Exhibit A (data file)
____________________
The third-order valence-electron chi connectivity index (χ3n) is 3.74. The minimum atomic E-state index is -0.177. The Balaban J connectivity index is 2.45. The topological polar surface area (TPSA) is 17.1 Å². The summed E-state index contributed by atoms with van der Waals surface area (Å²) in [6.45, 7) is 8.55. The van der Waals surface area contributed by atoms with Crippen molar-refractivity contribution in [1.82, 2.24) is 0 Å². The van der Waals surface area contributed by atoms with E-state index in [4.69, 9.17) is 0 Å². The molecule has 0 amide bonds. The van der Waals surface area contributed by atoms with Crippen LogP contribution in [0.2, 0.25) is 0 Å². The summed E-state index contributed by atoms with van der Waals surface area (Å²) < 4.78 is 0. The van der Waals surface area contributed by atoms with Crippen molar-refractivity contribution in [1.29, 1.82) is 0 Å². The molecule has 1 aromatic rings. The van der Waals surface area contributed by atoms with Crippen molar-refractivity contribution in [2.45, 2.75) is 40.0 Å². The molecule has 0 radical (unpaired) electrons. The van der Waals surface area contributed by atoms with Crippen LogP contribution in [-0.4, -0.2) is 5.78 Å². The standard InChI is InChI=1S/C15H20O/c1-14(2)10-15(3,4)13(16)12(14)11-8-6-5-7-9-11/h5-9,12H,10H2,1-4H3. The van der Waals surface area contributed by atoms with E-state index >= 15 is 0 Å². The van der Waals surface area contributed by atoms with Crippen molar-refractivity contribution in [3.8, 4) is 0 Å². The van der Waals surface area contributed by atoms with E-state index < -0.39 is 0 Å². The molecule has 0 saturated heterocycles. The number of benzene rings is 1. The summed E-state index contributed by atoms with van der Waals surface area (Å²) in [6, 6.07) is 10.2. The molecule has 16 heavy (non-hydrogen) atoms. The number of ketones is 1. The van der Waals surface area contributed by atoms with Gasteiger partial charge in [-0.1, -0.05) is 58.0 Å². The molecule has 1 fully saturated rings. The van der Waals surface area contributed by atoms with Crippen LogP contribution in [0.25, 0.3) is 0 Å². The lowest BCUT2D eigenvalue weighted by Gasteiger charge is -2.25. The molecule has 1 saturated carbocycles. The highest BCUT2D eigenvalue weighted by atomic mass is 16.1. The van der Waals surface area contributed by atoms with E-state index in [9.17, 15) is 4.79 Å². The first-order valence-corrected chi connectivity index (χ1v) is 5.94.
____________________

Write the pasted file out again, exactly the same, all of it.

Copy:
The third-order valence-electron chi connectivity index (χ3n) is 3.74. The minimum atomic E-state index is -0.177. The Balaban J connectivity index is 2.45. The topological polar surface area (TPSA) is 17.1 Å². The summed E-state index contributed by atoms with van der Waals surface area (Å²) in [6.45, 7) is 8.55. The van der Waals surface area contributed by atoms with Crippen molar-refractivity contribution in [1.82, 2.24) is 0 Å². The van der Waals surface area contributed by atoms with E-state index in [4.69, 9.17) is 0 Å². The molecule has 0 amide bonds. The van der Waals surface area contributed by atoms with Crippen LogP contribution in [0.2, 0.25) is 0 Å². The summed E-state index contributed by atoms with van der Waals surface area (Å²) < 4.78 is 0. The van der Waals surface area contributed by atoms with Crippen molar-refractivity contribution in [1.29, 1.82) is 0 Å². The molecule has 1 aromatic rings. The van der Waals surface area contributed by atoms with Crippen molar-refractivity contribution in [2.45, 2.75) is 40.0 Å². The molecule has 0 radical (unpaired) electrons. The van der Waals surface area contributed by atoms with Crippen LogP contribution in [-0.4, -0.2) is 5.78 Å². The standard InChI is InChI=1S/C15H20O/c1-14(2)10-15(3,4)13(16)12(14)11-8-6-5-7-9-11/h5-9,12H,10H2,1-4H3. The van der Waals surface area contributed by atoms with E-state index >= 15 is 0 Å². The van der Waals surface area contributed by atoms with Crippen molar-refractivity contribution in [3.8, 4) is 0 Å². The van der Waals surface area contributed by atoms with E-state index < -0.39 is 0 Å². The molecule has 0 saturated heterocycles. The number of benzene rings is 1. The summed E-state index contributed by atoms with van der Waals surface area (Å²) in [6, 6.07) is 10.2. The molecule has 16 heavy (non-hydrogen) atoms. The number of ketones is 1. The van der Waals surface area contributed by atoms with Gasteiger partial charge in [-0.1, -0.05) is 58.0 Å². The molecule has 1 fully saturated rings. The van der Waals surface area contributed by atoms with Crippen LogP contribution in [0.25, 0.3) is 0 Å². The lowest BCUT2D eigenvalue weighted by Gasteiger charge is -2.25. The molecule has 1 saturated carbocycles. The highest BCUT2D eigenvalue weighted by atomic mass is 16.1. The van der Waals surface area contributed by atoms with E-state index in [9.17, 15) is 4.79 Å². The first-order valence-corrected chi connectivity index (χ1v) is 5.94.